Wednesday, July 29, 2009

Venezuelan Pernil con Arepas

This is my version of Venezuelan-style of slow roasted pork. It is served with Arepas, which are small Venezuelan corncakes. Arepas can be stuffed with all sorts of fillings, but in this version, they are stuffed with aromatic pork.

The pork shoulder was placed in a brining mixture for 72 hours. Brining is basically water saturated with salt, which is used to perserve foods. The brine was a combination of water, vinegar, sugar, salt, bay leaf, rosemary, chipotle sauce.

Simply mix all the ingredients together and place the pork in the pot and refridgerate for three days.

After the 72-hour brine, the pork is almost pickled. You can really sense the biting aromas of vinegar and rosemary.

Seasoning the shoulder follows the brine. I used toasted cumin, garlic and onion powder, black and white pepper.

Season all sides of the pernil generously. Place it in a roasting pan and add water to the bottom.

The pernil should be in the oven for about 6 hours. Starting with an oven temperature of 250 degrees, I covered the pan with foil and roasted for 3 hours. Then i removed the foil and roasted for another 3 hours. You want to gage your roasting time based on the temperature of the thick, middle part of meat. 180 degrees internal temp seems done to me. You can see the pork fat has rendered out and the meat is rip apart ready.

Let the Pernil sit and rest for 10 minutes or so to let juices redistribute. The brine solution is still aromatic, the sweet smell of vinegar, earthy whiff of rosemary, smokiness of toasted cumin.

It is time to prepare the AREPAS! The key ingredient for making arepas is Harina Pan cornmeal. It is a precooked cornmeal type. It is also called masarepa or masa precocida. It can be found in Latino Markets but I purchased my Harina Pan on Ebay. Masa Harina, other type of cornmeal, can not be used as a substitute.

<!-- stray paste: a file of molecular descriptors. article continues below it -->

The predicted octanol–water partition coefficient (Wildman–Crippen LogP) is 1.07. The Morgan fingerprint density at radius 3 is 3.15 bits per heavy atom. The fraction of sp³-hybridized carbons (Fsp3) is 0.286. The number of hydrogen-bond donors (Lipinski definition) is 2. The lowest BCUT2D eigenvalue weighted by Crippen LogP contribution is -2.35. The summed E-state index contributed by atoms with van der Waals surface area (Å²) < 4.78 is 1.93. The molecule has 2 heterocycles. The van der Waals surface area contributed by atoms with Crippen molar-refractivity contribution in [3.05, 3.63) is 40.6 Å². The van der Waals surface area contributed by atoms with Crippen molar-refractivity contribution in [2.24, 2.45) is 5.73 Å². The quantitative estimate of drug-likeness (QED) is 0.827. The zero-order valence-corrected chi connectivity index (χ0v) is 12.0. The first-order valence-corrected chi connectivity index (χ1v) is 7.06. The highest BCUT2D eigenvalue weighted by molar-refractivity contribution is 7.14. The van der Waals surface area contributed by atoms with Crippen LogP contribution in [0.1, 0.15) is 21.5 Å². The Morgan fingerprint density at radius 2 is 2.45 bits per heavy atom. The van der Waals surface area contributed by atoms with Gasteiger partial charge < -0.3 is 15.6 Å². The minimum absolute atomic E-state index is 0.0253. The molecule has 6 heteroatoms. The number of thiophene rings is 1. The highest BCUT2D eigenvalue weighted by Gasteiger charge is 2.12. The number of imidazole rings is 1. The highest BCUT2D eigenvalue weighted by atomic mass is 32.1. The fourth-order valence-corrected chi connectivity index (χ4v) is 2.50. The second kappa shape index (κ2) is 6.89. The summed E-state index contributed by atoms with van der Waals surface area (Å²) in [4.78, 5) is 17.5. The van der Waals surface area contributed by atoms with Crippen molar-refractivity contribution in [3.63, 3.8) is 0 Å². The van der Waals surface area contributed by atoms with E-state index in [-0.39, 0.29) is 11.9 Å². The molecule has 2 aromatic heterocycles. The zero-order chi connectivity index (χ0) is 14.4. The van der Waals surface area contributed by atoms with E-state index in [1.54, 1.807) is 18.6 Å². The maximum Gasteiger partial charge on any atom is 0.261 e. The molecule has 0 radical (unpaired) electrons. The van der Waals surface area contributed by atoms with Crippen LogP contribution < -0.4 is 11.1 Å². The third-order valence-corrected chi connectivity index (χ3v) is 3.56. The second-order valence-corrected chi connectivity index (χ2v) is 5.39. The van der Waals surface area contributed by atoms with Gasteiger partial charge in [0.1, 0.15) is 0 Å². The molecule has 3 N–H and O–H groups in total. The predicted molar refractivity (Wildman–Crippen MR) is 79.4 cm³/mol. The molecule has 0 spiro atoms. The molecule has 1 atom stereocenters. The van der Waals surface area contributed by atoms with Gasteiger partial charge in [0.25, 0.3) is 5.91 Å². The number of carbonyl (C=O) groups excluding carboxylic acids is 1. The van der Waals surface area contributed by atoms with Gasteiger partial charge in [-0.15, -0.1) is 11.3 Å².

All you need is Water, Salt, Pepper, and Harina Pan cornmeal.

i just eyeballed the measurements of each ingredient. You want enough water to mix with the cornmeal to create a mushy, moist dough. Too much dryness, just add more water.

The Venezuelan corncakes are small, about a 5” disc. Form a ball between your palms and compact it to make a disc.

Arepas can be cooked in many ways, placed in a deep fryer, baked, pan fried, grilled. I choose to start cooking them by a quick cast-iron pan sear to create a crispy crust on the outside of the cakes. About 4-5 minutes per side on a hot pan.

After the pan-searing was completed, I threw them in the oven and baked at 400 degrees for about 15-20 minutes. The Arepas came out smelling fresh similar to hot-served cornbread.

To fill the Arepas, split them in half like a bagel, or what I like to do, is cut out a nice pocket, scoop out a little of the soft dough middle, and stuff it like a pita sandwich.

Pernil-Venezuelan Roast Pork served in Arepas with a side of salsa verde.....done.

A true tasty adventure, one that is pleasing to the mind, heart, and soul (and belly)!!!

1 comment:

  1. Any way you could provide the amounts of the different ingredients for the brine? It looks amazing.